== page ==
WILMINGTON, N.C. (WECT) - Just because kids are learning from home doesn’t mean schools have been quiet.
Behind the scenes, cafeteria workers have tirelessly prepped and packed free meals, bus drivers have adapted to other assignments, custodians sanitize every surface and leaders are busy preparing plans for the day its safe for students to return.
New Hanover County Schools is approaching one million meals served since the pandemic began. This spring, the district child nutrition department was used to serving 5,000 children every single day.
While the seats are empty in cafeterias, workers are still cooking, cleaning and coordinating food for the students.
There’s currently 44 sites across the county open where families can pick up free meals each day, and in just a few weeks, meals will be delivered by bus to neighborhoods again like they were in the spring.
The assistant superintendent of operations says their next challenge is basically creating a hybrid meal service program: learning how to best serve kids at home and in school at the same time.
“We’re going to be feeding kids in the classrooms in the first rotation. During that rotation we’ll gain a better idea of how many students and what other opportunities are there. We understand students don’t want to sit in a classroom all day --I wouldn’t either-- but we really need to have that information and then will expand the eating opportunities, possibly using the cafeteria, possibly using other areas of the building, and also using outdoors,” said Eddie Anderson, assistant superintendent of operations.
Child nutrition leaders have been working closely with the district’s transportation department.
Its been months sine bus driver Clara Gilbert has carried children to school, but she and her fellow drivers were able to keep their jobs during the pandemic.
Some bus drivers are doing custodial work, some are prepping food in the cafeteria and Gilbert is part of a group moving batches of free meals around town with their buses.
Right now 24 cafeteria kitchens are running and buses deliver the food to 20 additional sites – giving families 44 options on where they can pick up free breakfast and lunches.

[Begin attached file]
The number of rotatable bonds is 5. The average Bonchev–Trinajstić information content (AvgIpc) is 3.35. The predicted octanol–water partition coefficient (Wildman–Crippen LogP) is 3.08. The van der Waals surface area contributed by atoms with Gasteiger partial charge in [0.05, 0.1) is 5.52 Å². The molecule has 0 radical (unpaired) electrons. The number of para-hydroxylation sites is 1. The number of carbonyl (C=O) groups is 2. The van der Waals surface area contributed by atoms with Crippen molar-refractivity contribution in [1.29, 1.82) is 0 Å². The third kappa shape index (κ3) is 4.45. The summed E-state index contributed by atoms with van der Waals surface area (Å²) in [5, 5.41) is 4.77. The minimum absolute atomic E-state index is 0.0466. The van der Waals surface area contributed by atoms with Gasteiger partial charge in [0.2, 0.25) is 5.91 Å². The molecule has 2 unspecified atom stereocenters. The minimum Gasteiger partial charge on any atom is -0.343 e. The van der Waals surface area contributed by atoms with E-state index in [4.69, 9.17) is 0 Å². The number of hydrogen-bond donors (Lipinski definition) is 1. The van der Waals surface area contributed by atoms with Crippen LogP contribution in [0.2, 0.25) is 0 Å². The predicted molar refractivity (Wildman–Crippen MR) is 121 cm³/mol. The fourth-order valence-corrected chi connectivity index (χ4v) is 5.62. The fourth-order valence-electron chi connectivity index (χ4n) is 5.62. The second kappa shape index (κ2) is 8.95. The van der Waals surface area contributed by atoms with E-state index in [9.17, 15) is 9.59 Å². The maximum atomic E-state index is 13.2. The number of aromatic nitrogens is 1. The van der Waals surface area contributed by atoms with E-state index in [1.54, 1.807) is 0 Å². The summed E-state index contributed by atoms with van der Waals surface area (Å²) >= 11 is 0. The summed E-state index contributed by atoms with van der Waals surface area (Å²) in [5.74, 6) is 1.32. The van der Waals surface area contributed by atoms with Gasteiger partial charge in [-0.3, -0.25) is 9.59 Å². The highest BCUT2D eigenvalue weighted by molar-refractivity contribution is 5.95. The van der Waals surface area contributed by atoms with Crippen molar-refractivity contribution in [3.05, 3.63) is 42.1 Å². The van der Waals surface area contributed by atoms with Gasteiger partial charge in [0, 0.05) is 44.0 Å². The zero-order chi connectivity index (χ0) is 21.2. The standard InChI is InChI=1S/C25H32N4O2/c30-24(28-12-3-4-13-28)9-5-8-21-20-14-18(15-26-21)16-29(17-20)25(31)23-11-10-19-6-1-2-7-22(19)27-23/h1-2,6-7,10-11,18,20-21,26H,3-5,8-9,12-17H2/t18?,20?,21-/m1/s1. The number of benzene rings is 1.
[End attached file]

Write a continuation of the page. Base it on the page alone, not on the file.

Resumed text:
Gilbert says she is happy to be involved in making sure kids in the district have food to eat and misses running into the children that used to ride her bus.
“‘Oh you’re my bus driver!’ Some places you go it doesn’t matter where you go they know who we are but they’re happy and they’re glad. They gotta let the little ones with them carry stuff because they don’t want to be left out either but yeah it’s very fulfilling it’s a good feeling and they’re happy,” said Gilbert.
Daily operations are just one piece of the puzzle for the transportation department. Leaders are working with individual schools to compile lists of who needs transportation and setting up three completely new bus routes to be on standby when the district switches over to face-to-face learning part time.
Each of the three cohorts will have different transportation needs.
“Our goal is to get the kids to school on time,” said Mark Clawson, the director of transportation. “It’s a lot of planning and we’ve never dealt with things like this in the past.”
Busloads of kids will be smaller to allow for social distancing. Buses will be sanitized twice a day between runs. Most families will see changes to their normal bus stops too.
The shift to community stops like neighborhood entrances and clubhouses allows for the district to use fewer drivers and keep a section of their staff on a reserve list so they can step and cover for drivers who are absent or get sick without re-working the routes.
Clawson adds that parents will sign a form at the beginning of the year, pledging that they will take their child’s temperature before getting on the bus each day. Kids will be screened by school staff when they get off the bus, before they get into school.